The PowerPoint slides and the audio recordings for the sessions that were presented at the XNA Game Studio Developer Day at GDC 2009 are now available for download. Here are links to the download pages and brief descriptions of each session as they are described on the download pages:
XNA Game Studio has come a long way from XNA Game Studio Express 1.0. Learn about the new features in XNA Game Studio 3.0 and how to publish your game with the XNA Community Games publishing program. We are also unveiling the XNA Game Studio XDK Extensions, a new SDK that enables Xbox LIVE Arcade and retail game development with the XNA Framework on the Xbox 360.
Your XNA Game Studio game doesn’t run as well as you expected, and you have no idea why. The first step towards fixing your title is to first understand your title: how it allocates memory, and how it uses the CPU and GPU. This talk demonstrates several of the tools and techniques available to XNA Game Studio developers to analyze their title’s performance shortfalls.
For years, professional game developers using the DirectX and Xbox 360 Software Development Kits have enjoyed the finest purpose-built performance analysis tools ever created for game development. The good news for game XNA Game Studio developers is that these same tools can be used to enhance their titles using Windows and the XNA Game Studio XDK Extensions. This presentation will explore how to use PIX for Windows and PIX for Xbox 360 to profile and interpret performance issues in XNA Game Studio titles.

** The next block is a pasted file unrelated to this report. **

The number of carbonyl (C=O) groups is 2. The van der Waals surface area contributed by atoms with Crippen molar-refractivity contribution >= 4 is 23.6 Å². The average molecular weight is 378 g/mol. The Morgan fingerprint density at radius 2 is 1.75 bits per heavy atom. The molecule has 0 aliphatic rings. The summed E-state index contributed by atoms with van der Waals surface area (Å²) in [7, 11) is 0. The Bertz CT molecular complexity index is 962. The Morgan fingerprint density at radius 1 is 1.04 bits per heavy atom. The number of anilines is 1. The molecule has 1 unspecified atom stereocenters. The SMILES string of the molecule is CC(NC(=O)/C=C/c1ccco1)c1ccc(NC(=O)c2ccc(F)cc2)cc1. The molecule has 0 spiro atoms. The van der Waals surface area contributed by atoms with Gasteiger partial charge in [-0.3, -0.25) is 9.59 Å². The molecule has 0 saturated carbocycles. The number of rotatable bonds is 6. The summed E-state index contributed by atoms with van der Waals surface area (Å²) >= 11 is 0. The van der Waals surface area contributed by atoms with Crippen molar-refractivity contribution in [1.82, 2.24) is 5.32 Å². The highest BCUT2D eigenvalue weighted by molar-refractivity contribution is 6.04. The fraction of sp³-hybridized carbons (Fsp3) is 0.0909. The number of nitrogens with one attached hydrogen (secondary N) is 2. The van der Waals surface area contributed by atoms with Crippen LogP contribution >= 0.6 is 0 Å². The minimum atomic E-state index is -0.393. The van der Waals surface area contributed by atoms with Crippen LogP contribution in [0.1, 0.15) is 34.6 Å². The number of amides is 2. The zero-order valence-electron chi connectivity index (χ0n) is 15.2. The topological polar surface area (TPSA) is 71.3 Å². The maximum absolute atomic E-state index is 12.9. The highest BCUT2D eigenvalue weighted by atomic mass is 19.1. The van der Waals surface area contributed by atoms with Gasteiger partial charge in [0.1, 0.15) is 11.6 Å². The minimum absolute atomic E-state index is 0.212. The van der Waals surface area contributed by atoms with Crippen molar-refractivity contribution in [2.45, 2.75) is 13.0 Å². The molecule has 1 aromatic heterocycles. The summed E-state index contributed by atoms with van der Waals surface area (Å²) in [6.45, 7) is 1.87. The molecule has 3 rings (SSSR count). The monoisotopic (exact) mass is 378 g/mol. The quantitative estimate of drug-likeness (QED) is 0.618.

XNA Game Studio provides access to the powerful Xbox 360 console, with multiple CPUs, a complex GPU, and plenty of memory and storage space. Despite all of this power, your title may run slower than expected. This talk will examine several common causes of performance problems and how to address each of them.
The XNA Framework networking API makes it easy to join a session and exchange data packets. But what exactly should you put in those packets? This talk explains how to overcome the challenges posed by limited bandwidth (if you send too much data, or fail to properly compress it, your game could end up even slower than my morning commute) and delivery latency (when packets arrive late, you must use prediction algorithms to smooth things out, creating a strange quantum world where each object has more than one state being simulated in parallel).
The Holy Grail of XNA Game Studio game development is cost savings and shorter development times over that of large-budget native titles. A significant source of development cost for small developers can come from the time and effort necessary to polish a title for certification and release. This talk will show how the XNA Game Studio XDK Extensions reduce the time necessary to deliver a certifiable, polished title for mainstream release.